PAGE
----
This document is locked

TCP/IP Table for certification tests

Document

Sep 28, 2009 9:12 AM
Sep 28th, 2009
HTML clipboard

Before you take one of the TCP/IP tests you should construct a few tables for  reference during the test. Microsoft/Cisco will not allow you to take any  materials like this into the testing booth, but you are allowed to write these  tables down from memory once you get in the booth. There is, however, far too  much information to memorize, so it is necessary to devise a plan for  constructing the tables.


For the first table I start with 192 for the first mask. That’s the 128 bit and  the 64 bit. Cut 64 in half and you get 32. Add that to 192 and you get 224. Cut  32 in half to get 16. Add that to 224 and get 240. Half of 16 is 8. Add 8 to 240  for 248. Half of 8 is 4. Added to 248 that’s 252. 4 / 2 of course is 2. Added to  252 is 254, then 1 added to 254 is 255. That’s your first column.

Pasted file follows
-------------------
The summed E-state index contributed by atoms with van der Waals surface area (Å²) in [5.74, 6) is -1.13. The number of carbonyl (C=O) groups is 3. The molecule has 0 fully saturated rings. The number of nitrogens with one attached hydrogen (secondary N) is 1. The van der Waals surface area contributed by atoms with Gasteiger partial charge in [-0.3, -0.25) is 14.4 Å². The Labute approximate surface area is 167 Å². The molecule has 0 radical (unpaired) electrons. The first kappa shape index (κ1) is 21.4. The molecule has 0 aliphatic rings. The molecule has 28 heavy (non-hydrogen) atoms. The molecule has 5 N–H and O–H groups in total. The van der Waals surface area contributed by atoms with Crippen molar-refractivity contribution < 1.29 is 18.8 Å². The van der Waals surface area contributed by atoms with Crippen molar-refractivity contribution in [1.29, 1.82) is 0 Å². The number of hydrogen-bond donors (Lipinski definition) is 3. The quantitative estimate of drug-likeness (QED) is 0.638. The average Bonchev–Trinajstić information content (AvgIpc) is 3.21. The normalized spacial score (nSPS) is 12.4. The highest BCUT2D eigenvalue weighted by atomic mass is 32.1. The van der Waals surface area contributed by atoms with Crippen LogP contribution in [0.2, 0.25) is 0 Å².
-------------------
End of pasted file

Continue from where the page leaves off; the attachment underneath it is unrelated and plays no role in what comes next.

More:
192 (+32 =224)
224 (+16 =240)
240 (+8 =248)
248 (+4 =252)
252 (+2 =254)
254 (+1 =255)
255

Now start with the interval of 192 as 64. Cut it in half repeatedly to get  the second column.

192 64
224 32
240 16
248 8
252 4
254 2
255 1

The number of subnets is based on 2 raised to the power of the number of bits  set to one minus 2, but it's easier just to start with the first number and  calculate the rest. With 192 you have 2 subnets because you have 2 bits set to  one, and 2^2-2=2. The next number is derived by adding this number to itself and  adding 2. (This is a short cut for adding two to the number, multiplying by two,  and then subtracting two.) 2+2+2 = 6. Do the same thing to this number to get  the next: 6 + 6 + 2 = 14. And the next: 14 + 14 + 2 = 30. And so on to get the  third column.

192    64    2
224    32    6
240    16    14
248    8     30
252    4     62
254    2     126
255    1     254


The column we just created can be confusing. In the old days Cisco did not use  to count the first and last subnets. Looking at the table below and comparing to  the column we just created you’ll see a discrepancy.

Network ID     Subnet Mask          # Hosts
192.168.0.0    255.255.255.192     62
192.168.0.64   255.255.255.192     62
192.168.0.128  255.255.255.192     62
192.168.0.192  255.255.255.192     62